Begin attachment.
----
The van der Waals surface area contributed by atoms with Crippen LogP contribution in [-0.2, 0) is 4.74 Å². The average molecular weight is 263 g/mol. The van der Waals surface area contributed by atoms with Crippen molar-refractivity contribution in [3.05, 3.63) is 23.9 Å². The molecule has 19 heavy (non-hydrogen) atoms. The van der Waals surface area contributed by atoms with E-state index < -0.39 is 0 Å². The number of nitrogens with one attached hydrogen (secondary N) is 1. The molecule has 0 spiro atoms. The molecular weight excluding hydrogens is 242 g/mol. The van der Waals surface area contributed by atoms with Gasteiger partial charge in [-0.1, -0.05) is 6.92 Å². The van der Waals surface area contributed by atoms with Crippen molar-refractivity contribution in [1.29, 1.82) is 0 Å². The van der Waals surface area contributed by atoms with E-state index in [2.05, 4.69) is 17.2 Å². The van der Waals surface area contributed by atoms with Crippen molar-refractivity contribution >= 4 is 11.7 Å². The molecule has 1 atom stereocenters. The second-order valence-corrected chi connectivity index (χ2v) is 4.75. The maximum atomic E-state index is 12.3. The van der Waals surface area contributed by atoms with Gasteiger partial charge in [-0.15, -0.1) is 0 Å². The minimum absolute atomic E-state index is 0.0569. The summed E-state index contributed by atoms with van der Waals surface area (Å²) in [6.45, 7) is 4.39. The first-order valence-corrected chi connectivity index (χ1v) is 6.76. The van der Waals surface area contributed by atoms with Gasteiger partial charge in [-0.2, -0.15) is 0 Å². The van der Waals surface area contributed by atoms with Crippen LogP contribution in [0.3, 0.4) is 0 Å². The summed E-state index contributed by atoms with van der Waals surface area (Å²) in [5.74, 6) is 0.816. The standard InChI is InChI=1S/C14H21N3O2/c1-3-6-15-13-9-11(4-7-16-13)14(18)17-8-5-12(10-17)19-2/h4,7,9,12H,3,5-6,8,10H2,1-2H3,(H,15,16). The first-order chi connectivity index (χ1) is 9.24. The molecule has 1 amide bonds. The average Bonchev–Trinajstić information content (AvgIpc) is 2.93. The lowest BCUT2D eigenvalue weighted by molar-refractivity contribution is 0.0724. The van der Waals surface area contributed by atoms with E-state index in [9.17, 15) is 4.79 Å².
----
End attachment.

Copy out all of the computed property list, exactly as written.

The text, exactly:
The van der Waals surface area contributed by atoms with Crippen LogP contribution in [-0.2, 0) is 4.74 Å². The average molecular weight is 263 g/mol. The van der Waals surface area contributed by atoms with Crippen molar-refractivity contribution in [3.05, 3.63) is 23.9 Å². The molecule has 19 heavy (non-hydrogen) atoms. The van der Waals surface area contributed by atoms with E-state index < -0.39 is 0 Å². The number of nitrogens with one attached hydrogen (secondary N) is 1. The molecule has 0 spiro atoms. The molecular weight excluding hydrogens is 242 g/mol. The van der Waals surface area contributed by atoms with Gasteiger partial charge in [-0.1, -0.05) is 6.92 Å². The van der Waals surface area contributed by atoms with Crippen molar-refractivity contribution in [1.29, 1.82) is 0 Å². The van der Waals surface area contributed by atoms with E-state index in [2.05, 4.69) is 17.2 Å². The van der Waals surface area contributed by atoms with Crippen molar-refractivity contribution >= 4 is 11.7 Å². The molecule has 1 atom stereocenters. The second-order valence-corrected chi connectivity index (χ2v) is 4.75. The maximum atomic E-state index is 12.3. The van der Waals surface area contributed by atoms with Gasteiger partial charge in [-0.15, -0.1) is 0 Å². The minimum absolute atomic E-state index is 0.0569. The summed E-state index contributed by atoms with van der Waals surface area (Å²) in [6.45, 7) is 4.39. The first-order valence-corrected chi connectivity index (χ1v) is 6.76. The van der Waals surface area contributed by atoms with Gasteiger partial charge in [-0.2, -0.15) is 0 Å². The van der Waals surface area contributed by atoms with Crippen LogP contribution in [0.3, 0.4) is 0 Å². The summed E-state index contributed by atoms with van der Waals surface area (Å²) in [5.74, 6) is 0.816. The standard InChI is InChI=1S/C14H21N3O2/c1-3-6-15-13-9-11(4-7-16-13)14(18)17-8-5-12(10-17)19-2/h4,7,9,12H,3,5-6,8,10H2,1-2H3,(H,15,16). The first-order chi connectivity index (χ1) is 9.24. The molecule has 1 amide bonds. The average Bonchev–Trinajstić information content (AvgIpc) is 2.93. The lowest BCUT2D eigenvalue weighted by molar-refractivity contribution is 0.0724. The van der Waals surface area contributed by atoms with E-state index in [9.17, 15) is 4.79 Å².